Theodore Parker (August 24, 1810 - May 10, 1860) was a reforming
American minister of the Unitarian church, and a Transcendentalist.
He was born in Lexington, Massachusetts, the youngest child in
a large farming family, and died in Florence, Italy. He has been
described as a "Transcendentalist, theologian, scholar, Unitarian
minister, abolitionist, and social reformer...all of these things
and more. A friend of Emerson, a foe of slavery..."
Most of his family had died by the time he was 27, probably to
tuberculosis, and he grew into faith that the soul was immortal,
and in a God who would not allow lasting harm to any of his flock.
His belief in God's benevolence made him reject Calvinist theology
as cruel and unreasonable.
thought of a legal career, but his strong faith led him to theology.
He certainly spoke Latin, Greek, Hebrew, and German, and claimed
to learn a new language every month. His journal and letters show
that he had acquaintance with many other languages, including
Chaldee, Syriac, Arabic, Coptic, Ethiopic, as well as the classical
and the principal modern European languages.
1834, despite no college degree, Harvard Divinity School gave
him advanced standing. A patron helped with tuition.
While he started with a strong faith, with time he began to ask
questions. He learned of the new field of historical Bible criticism,
then growing in Germany, and he came to deny traditional views.
Ultimately, he rejected all miracles, and saw the Bible as full
of contradictions and mistakes. He retained his faith in God.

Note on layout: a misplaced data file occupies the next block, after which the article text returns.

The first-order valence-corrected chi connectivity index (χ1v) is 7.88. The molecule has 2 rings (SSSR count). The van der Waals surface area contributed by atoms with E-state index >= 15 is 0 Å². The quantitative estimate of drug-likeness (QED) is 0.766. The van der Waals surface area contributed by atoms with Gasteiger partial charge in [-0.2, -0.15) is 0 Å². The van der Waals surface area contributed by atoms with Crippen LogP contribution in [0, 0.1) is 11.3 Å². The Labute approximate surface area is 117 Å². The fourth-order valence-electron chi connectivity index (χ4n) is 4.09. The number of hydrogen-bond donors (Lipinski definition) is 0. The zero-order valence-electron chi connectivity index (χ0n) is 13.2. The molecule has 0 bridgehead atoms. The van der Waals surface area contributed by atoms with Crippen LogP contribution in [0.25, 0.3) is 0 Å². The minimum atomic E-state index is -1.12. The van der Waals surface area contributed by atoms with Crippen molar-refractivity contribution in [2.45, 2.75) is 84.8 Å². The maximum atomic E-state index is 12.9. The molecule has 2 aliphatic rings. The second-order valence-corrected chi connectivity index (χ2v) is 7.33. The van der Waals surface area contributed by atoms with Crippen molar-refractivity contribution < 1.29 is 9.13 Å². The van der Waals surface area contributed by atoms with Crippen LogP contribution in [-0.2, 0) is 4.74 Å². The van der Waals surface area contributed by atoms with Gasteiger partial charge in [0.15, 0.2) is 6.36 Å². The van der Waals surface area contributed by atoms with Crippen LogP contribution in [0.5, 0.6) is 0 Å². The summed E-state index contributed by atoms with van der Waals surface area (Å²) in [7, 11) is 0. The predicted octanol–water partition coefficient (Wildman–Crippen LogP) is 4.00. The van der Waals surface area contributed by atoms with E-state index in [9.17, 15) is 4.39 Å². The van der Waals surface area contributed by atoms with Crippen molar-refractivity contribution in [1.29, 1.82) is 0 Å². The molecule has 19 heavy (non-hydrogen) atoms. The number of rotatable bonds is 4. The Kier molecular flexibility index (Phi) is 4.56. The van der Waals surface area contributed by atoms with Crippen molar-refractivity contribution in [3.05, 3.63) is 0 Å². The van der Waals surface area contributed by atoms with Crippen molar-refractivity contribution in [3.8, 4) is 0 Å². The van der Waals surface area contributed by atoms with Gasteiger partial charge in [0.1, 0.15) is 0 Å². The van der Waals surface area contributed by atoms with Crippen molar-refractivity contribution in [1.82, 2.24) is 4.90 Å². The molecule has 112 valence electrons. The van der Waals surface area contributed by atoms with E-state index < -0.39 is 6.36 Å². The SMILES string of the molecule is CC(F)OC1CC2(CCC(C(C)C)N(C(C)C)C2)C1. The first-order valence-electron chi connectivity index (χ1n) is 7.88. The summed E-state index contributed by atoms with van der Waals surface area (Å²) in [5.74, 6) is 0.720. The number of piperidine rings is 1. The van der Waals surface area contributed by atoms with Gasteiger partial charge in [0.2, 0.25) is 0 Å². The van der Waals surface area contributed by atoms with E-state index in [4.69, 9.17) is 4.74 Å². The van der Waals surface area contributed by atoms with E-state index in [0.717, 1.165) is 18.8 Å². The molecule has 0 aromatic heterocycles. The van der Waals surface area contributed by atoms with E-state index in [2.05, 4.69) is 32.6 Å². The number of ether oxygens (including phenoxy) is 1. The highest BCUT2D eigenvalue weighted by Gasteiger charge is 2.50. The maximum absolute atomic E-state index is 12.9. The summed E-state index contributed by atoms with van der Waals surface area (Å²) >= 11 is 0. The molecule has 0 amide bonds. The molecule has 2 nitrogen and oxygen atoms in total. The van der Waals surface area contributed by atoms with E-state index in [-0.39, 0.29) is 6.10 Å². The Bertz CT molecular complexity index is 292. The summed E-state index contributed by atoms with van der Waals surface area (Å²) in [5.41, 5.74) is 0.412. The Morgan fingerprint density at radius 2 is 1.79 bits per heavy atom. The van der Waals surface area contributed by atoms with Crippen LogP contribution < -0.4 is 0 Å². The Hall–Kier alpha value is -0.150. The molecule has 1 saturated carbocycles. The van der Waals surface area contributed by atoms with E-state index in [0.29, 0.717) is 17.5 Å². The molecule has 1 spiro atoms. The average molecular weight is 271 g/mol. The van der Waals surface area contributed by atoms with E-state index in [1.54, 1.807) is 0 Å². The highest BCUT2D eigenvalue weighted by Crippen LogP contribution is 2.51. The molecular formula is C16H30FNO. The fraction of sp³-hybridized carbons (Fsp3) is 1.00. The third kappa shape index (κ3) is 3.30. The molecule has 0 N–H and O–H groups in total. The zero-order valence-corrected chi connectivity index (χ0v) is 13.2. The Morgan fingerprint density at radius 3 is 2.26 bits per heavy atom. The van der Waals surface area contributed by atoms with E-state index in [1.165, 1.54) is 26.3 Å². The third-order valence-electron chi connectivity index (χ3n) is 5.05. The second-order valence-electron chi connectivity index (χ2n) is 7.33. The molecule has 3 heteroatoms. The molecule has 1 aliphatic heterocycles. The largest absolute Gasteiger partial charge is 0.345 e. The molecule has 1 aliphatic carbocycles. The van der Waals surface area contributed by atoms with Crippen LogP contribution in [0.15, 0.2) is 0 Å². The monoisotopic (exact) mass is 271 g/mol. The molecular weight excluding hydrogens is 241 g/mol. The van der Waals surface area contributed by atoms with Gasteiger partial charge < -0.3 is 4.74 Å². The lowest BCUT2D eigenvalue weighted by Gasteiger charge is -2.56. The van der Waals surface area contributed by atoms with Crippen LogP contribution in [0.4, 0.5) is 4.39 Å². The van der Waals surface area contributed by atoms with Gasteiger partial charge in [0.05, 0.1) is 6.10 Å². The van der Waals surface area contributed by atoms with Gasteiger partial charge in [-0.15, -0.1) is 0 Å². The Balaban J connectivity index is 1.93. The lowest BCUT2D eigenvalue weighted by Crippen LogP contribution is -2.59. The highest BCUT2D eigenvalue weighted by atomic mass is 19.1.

to the Unitarians
Parker's ideas were consonant with those of the Transcendentalist
movement, which emerged among younger Unitarians in the mid-1830s.
Parker attended meetings of the so-called "Transcendentalist
Club" and contributed many articles and reviews to the most
important Transcendentalist periodical, The Dial (1840-1844).
In 1838, he enthusiastically listened to the Transcendentalist
Ralph Waldo Emerson deliver the Divinity School Address. Its prophetic
tone inspired Parker to begin preaching on church and social reform.
and his split with the church
As he denied Biblical miracles, and the authority of the Bible
and Jesus, he was attacked. Some felt he was not a Christian.
He lost friends. Nearly all the pulpits in Boston area were closed
against him. His career looked to be over.
January 1845, Parker accepted an invitation from supporters to
preach in Boston. His first sermon was that February, and in December
1845, his supporters organized the 28th Congregational Society
of Boston. His parishoners included Louisa May Alcott, William
Lloyd Garrison, Julia Ward Howe, and Elizabeth Cady Stanton. His
congregation later grew to 7000.
church and social mission
His church was called a "free church," and he lost more
Unitarian support. His religious views were radical enough, but
socially he moved even more left.
came to support not only temperance, but prison reform. His most
controversial stance was to become an abolitionist at a time when
the American union was beginning to split over slavery. He wrote
the scathing To a Southern Slaveholder in 1848, as the abolition
crisis was heating up.
defied slavery, advocated violating the Fugitive Slave Act (a